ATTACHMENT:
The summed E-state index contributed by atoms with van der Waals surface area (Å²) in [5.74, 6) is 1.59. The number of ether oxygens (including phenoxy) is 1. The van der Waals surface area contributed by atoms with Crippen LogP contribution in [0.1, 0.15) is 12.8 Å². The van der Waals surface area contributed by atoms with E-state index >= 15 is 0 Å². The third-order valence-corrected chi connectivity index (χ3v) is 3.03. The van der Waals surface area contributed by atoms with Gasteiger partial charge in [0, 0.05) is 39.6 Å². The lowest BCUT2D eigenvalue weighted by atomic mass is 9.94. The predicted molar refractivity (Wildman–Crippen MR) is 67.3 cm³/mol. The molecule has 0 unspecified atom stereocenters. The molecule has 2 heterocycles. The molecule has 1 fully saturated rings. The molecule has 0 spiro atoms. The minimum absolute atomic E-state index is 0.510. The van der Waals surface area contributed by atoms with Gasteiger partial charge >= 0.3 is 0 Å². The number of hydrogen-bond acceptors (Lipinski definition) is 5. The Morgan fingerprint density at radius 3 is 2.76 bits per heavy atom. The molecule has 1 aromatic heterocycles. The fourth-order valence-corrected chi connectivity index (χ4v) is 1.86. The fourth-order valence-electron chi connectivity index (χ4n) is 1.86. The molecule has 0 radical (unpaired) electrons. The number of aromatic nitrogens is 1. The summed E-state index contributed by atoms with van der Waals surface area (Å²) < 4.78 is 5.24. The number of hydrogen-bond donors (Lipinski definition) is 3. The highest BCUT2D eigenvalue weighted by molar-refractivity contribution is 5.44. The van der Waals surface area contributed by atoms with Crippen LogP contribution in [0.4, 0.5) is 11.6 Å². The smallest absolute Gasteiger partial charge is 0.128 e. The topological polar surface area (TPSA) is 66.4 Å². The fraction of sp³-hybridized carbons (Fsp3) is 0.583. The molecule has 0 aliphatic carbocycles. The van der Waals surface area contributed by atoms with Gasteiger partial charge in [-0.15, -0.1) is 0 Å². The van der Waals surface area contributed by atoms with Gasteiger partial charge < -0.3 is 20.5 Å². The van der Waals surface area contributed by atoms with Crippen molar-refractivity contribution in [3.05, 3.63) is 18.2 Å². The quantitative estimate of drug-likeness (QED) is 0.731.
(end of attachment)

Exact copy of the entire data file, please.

The summed E-state index contributed by atoms with van der Waals surface area (Å²) in [5.74, 6) is 1.59. The number of ether oxygens (including phenoxy) is 1. The van der Waals surface area contributed by atoms with Crippen LogP contribution in [0.1, 0.15) is 12.8 Å². The van der Waals surface area contributed by atoms with E-state index >= 15 is 0 Å². The third-order valence-corrected chi connectivity index (χ3v) is 3.03. The van der Waals surface area contributed by atoms with Gasteiger partial charge in [0, 0.05) is 39.6 Å². The lowest BCUT2D eigenvalue weighted by atomic mass is 9.94. The predicted molar refractivity (Wildman–Crippen MR) is 67.3 cm³/mol. The molecule has 0 unspecified atom stereocenters. The molecule has 2 heterocycles. The molecule has 1 fully saturated rings. The molecule has 0 spiro atoms. The minimum absolute atomic E-state index is 0.510. The van der Waals surface area contributed by atoms with Gasteiger partial charge >= 0.3 is 0 Å². The number of hydrogen-bond acceptors (Lipinski definition) is 5. The Morgan fingerprint density at radius 3 is 2.76 bits per heavy atom. The molecule has 1 aromatic heterocycles. The fourth-order valence-corrected chi connectivity index (χ4v) is 1.86. The fourth-order valence-electron chi connectivity index (χ4n) is 1.86. The molecule has 0 radical (unpaired) electrons. The number of aromatic nitrogens is 1. The summed E-state index contributed by atoms with van der Waals surface area (Å²) < 4.78 is 5.24. The number of hydrogen-bond donors (Lipinski definition) is 3. The highest BCUT2D eigenvalue weighted by molar-refractivity contribution is 5.44. The van der Waals surface area contributed by atoms with Crippen LogP contribution in [0.4, 0.5) is 11.6 Å². The smallest absolute Gasteiger partial charge is 0.128 e. The topological polar surface area (TPSA) is 66.4 Å². The fraction of sp³-hybridized carbons (Fsp3) is 0.583. The molecule has 0 aliphatic carbocycles. The van der Waals surface area contributed by atoms with Gasteiger partial charge in [-0.15, -0.1) is 0 Å². The van der Waals surface area contributed by atoms with Gasteiger partial charge < -0.3 is 20.5 Å². The van der Waals surface area contributed by atoms with Crippen molar-refractivity contribution in [3.05, 3.63) is 18.2 Å². The quantitative estimate of drug-likeness (QED) is 0.731.